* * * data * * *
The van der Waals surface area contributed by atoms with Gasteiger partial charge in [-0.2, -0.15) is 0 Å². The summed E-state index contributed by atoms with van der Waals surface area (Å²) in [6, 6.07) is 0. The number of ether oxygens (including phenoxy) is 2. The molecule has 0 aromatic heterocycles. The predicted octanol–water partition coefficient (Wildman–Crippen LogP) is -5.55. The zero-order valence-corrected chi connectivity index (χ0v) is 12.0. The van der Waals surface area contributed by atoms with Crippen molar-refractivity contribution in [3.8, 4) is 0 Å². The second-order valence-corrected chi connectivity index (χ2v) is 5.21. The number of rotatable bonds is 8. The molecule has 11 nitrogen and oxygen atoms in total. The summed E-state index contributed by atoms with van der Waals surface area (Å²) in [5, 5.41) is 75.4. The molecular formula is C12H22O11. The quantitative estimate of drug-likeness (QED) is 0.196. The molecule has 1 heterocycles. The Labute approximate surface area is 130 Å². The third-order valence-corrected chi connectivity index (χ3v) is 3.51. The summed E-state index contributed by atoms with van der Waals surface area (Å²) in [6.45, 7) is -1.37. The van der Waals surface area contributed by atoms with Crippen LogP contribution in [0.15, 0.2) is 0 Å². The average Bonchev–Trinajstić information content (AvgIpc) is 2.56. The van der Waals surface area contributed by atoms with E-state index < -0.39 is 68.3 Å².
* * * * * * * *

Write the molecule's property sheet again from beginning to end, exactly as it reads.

The van der Waals surface area contributed by atoms with Gasteiger partial charge in [-0.2, -0.15) is 0 Å². The summed E-state index contributed by atoms with van der Waals surface area (Å²) in [6, 6.07) is 0. The number of ether oxygens (including phenoxy) is 2. The molecule has 0 aromatic heterocycles. The predicted octanol–water partition coefficient (Wildman–Crippen LogP) is -5.55. The zero-order valence-corrected chi connectivity index (χ0v) is 12.0. The van der Waals surface area contributed by atoms with Crippen molar-refractivity contribution in [3.8, 4) is 0 Å². The second-order valence-corrected chi connectivity index (χ2v) is 5.21. The number of rotatable bonds is 8. The molecule has 11 nitrogen and oxygen atoms in total. The summed E-state index contributed by atoms with van der Waals surface area (Å²) in [5, 5.41) is 75.4. The molecular formula is C12H22O11. The quantitative estimate of drug-likeness (QED) is 0.196. The molecule has 1 heterocycles. The Labute approximate surface area is 130 Å². The third-order valence-corrected chi connectivity index (χ3v) is 3.51. The summed E-state index contributed by atoms with van der Waals surface area (Å²) in [6.45, 7) is -1.37. The van der Waals surface area contributed by atoms with Crippen LogP contribution in [0.15, 0.2) is 0 Å². The average Bonchev–Trinajstić information content (AvgIpc) is 2.56. The van der Waals surface area contributed by atoms with E-state index < -0.39 is 68.3 Å².